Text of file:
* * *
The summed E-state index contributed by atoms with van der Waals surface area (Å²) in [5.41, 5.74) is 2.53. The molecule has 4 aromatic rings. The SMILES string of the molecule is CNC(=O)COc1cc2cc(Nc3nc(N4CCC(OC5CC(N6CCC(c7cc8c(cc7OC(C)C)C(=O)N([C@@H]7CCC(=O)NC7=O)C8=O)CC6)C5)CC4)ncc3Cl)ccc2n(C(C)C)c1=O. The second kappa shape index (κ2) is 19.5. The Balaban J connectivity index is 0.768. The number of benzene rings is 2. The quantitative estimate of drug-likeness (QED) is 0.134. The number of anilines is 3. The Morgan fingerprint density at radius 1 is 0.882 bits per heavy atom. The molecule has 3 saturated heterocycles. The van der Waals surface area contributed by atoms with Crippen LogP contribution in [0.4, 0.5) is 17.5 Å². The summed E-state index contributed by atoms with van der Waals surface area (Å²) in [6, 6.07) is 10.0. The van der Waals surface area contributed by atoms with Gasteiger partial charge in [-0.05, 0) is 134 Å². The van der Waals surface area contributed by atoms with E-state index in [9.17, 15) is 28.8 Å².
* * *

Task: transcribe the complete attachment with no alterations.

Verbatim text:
The summed E-state index contributed by atoms with van der Waals surface area (Å²) in [5.41, 5.74) is 2.53. The molecule has 4 aromatic rings. The SMILES string of the molecule is CNC(=O)COc1cc2cc(Nc3nc(N4CCC(OC5CC(N6CCC(c7cc8c(cc7OC(C)C)C(=O)N([C@@H]7CCC(=O)NC7=O)C8=O)CC6)C5)CC4)ncc3Cl)ccc2n(C(C)C)c1=O. The second kappa shape index (κ2) is 19.5. The Balaban J connectivity index is 0.768. The number of benzene rings is 2. The quantitative estimate of drug-likeness (QED) is 0.134. The number of anilines is 3. The Morgan fingerprint density at radius 1 is 0.882 bits per heavy atom. The molecule has 3 saturated heterocycles. The van der Waals surface area contributed by atoms with Crippen LogP contribution in [0.4, 0.5) is 17.5 Å². The summed E-state index contributed by atoms with van der Waals surface area (Å²) in [6, 6.07) is 10.0. The van der Waals surface area contributed by atoms with Gasteiger partial charge in [-0.05, 0) is 134 Å². The van der Waals surface area contributed by atoms with E-state index in [9.17, 15) is 28.8 Å².